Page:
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Everything posted by Tyrannohotep

  1. Welcome to our humble forum! I love those games (specifically the ones I've bolded) too! I've only played a little bit of Diablo III, but am very fond of the female Witch Doctor's design (hubba hubba 🤤). Would you happen to be a member of the furry community, by any chance?
  2. After a Mycenaean Greek warlord sacks her home city and enslaves its citizens, an Egyptian priestess must liberate her people. (Basically, I'm using November to finish my main WIP's first draft once and for all.)
  3. Honestly, I'm making it up as I go along with my main WIP. That's been the case with all the stories I've written that feature magic or anything else supernatural. I know what I need the magic to do within each story, but I don't really bother with designing an elaborate system underlying it all. Maybe I will put more thought into my magic system when working on a future project, but not now.
  4. No thank you, I don't want to spoil anything major right now. EDIT: You know what, I'll sort it all out in the second draft.
  5. I'm 20 chapters into my main WIP's first draft. I would say that I'm 2/3rds of the way through the whole story, yet today I checked my word count on Scrivener and found that it's around 36.4k words. Since my writing coach estimates that I need another 10,000 to finish the draft, my prediction is that the final word count will be ~45k. Since this is a novel I want to publish through traditional methods, I feel that this is too short. My understanding is that the majority of publishers would prefer word counts well in excess of 50k, such as between 80-100k. I will admit that, as my writing coach has pointed out a few times, some areas of my book could use expansion, and that I've been rushing the last few chapters since I've grown bored and disillusioned with the whole project and want to get it over with. But is there a significant market for novels like mine which are under 50k in word count?
  6. Finished a 4.1k short this morning. It's very sword & sorcery in tone, so I plan to send it to publications specializing in that fare once I get it revised.
  7. Right now, the approach I am taking with my main WIP is simply to continue working on the first draft. Putting everything back together is for draft #2 and later. If I were to abandon a story every time it "fell apart", I'd never get anything done!
  8. On a totally unrelated note... A subversive parody of epic fantasy where the Chosen One becomes the Dark Lord. This comes about because they think being Chosen entitles them to get away with anything and have everything their way. That's got to inflate somebody's ego, you have to admit.
  9. Welcome to our forum, Ms. Tassarin! Sounds like a rather subversive storyline you have there. I wonder how the original Chosen One feels about his hubby taking up his mantle? Is he happy about it, or does he resent it in some way?
  10. Yeah, they're probably something that would have been imported from the tropics. Maybe some rich assholes in fantasy-world Europe thought that having pet dragons in their backyard would make them more macho or something, and then the beasts got loose. In fact, there is some evidence from medieval bestiaries that dragons were thought to have originated in tropical regions like India or Ethiopia.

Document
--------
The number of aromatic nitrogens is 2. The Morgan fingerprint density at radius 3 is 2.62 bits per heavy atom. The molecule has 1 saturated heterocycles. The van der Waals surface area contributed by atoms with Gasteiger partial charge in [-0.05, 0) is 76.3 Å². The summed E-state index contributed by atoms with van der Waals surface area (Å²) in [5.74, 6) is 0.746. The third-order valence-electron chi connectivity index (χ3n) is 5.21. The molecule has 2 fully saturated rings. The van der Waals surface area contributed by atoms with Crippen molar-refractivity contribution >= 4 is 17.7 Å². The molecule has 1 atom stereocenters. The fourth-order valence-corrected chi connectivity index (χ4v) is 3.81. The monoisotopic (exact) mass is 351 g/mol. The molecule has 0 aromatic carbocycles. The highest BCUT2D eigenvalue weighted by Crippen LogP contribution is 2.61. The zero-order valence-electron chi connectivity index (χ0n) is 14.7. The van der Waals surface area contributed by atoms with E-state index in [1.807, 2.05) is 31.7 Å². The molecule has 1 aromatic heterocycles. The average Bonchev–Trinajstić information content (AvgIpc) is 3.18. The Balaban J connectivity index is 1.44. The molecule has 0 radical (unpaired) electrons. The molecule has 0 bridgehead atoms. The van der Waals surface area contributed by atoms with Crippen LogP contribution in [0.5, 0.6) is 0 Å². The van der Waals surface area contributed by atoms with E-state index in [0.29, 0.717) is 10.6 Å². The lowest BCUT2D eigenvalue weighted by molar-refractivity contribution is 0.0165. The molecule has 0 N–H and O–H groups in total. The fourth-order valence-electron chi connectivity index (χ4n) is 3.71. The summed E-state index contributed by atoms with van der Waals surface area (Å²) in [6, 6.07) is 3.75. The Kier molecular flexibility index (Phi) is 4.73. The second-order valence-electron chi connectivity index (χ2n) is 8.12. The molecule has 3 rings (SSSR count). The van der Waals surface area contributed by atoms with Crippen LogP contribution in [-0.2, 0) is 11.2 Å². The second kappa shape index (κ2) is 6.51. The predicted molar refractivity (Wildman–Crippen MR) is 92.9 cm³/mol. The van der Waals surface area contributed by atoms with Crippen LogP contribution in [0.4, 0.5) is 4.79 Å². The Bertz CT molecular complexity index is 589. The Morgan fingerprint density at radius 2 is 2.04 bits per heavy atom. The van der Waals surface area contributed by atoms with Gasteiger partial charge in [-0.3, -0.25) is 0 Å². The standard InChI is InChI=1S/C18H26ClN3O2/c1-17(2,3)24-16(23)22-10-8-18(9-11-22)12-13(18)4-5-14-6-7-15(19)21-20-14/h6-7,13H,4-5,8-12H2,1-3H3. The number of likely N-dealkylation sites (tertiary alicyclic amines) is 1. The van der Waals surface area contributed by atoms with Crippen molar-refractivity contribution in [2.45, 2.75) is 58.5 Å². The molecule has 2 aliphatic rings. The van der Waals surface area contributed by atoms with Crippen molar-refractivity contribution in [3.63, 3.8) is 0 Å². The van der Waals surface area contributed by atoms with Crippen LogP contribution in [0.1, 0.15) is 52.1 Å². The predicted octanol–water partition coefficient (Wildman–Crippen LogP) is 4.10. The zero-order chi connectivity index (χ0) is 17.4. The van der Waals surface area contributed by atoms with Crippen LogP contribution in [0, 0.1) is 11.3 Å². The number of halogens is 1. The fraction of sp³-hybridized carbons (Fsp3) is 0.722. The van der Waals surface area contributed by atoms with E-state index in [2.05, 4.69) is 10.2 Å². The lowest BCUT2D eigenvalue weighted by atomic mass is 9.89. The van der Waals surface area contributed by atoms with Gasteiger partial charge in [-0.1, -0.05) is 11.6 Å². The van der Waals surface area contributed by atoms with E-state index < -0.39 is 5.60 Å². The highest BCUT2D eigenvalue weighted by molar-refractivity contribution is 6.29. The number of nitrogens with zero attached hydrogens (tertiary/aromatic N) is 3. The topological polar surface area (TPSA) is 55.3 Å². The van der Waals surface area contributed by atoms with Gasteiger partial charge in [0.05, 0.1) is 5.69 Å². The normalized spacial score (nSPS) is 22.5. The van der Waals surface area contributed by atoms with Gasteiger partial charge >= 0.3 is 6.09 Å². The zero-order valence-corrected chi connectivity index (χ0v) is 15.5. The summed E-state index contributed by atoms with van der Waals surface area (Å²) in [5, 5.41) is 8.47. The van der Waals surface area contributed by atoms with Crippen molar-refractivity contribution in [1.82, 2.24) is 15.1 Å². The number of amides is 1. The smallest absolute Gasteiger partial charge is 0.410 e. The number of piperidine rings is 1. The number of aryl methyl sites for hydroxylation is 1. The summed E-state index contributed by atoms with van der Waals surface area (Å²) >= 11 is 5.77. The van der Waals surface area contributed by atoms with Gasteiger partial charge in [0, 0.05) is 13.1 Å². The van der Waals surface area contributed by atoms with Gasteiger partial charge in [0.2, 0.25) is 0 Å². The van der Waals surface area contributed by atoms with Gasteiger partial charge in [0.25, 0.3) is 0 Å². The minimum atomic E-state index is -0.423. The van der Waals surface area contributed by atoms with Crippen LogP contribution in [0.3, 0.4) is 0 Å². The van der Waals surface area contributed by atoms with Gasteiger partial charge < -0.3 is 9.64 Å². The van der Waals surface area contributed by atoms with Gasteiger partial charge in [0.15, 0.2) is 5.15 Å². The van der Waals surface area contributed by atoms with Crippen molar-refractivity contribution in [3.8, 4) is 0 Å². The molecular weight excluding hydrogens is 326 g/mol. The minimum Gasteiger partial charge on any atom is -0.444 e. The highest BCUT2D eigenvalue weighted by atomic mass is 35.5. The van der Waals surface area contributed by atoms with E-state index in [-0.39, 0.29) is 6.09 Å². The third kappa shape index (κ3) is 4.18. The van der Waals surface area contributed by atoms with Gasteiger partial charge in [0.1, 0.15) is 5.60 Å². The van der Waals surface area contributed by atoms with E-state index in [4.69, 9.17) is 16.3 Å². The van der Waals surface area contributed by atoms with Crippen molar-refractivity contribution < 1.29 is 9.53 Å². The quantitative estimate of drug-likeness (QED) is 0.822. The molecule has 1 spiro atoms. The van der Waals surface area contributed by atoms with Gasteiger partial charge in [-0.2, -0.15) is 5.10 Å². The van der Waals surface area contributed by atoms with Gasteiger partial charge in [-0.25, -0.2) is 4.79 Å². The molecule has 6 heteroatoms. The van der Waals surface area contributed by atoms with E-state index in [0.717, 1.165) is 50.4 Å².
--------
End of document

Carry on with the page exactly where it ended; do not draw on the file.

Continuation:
11. What if dragons evolved the ability to breathe fire to keep themselves warm during the wintertime? If you're a big and scaly reptile living in the otherworld equivalent of medieval Europe, you might find the winter cold uncomfortable even if you had the "warm-blooded" metabolism that paleontologists have postulated for dinosaurs. Keep in mind, however, that dragons were historically considered more closely related to squamate reptiles such as snakes and lizards, which tend to have a more "cold-blooded" metabolism. Maybe fire would keep a dragon's metabolism running during a medieval European winter?
  12. As far as my own characters are concerned, I admit that they tend to plot towards the extremes of the morality spectrum. Individual protagonists may have flaws like a short fuse or an impulsive temperament that can get them into deeper trouble (those two flaws in particular being ones I find most relatable), but my antagonists often are truly evil. Often the latter are based on the types of people I find most loathsome in life (e.g. racists, sexists, greedy imperialists, or anyone who profits from others' suffering), so I have little inclination to portray them with any more sympathy than their real-life counterparts. There's something cathartic about giving the scum of society their overdue comeuppance in fiction. That's not to say every antagonist I've ever written has been a clearcut villain. My recent short story Dribble Like Me (a draft of which you can read at the Worldsmyths library) has one character who becomes the lead antagonist for a moment, yet he has a change of heart towards the end once the person he cares about the most prompts him to it. I simply felt that particular form of resolution best fit the theme of the story, which is one about intercultural conflict and misunderstanding.
  13. Those are some rather unique concepts from your own work that you've shared there, particularly the selendi. Welcome to our forum!
  14. This one is my favorite of the bunch. I love stories about setting out into the mysterious frontier!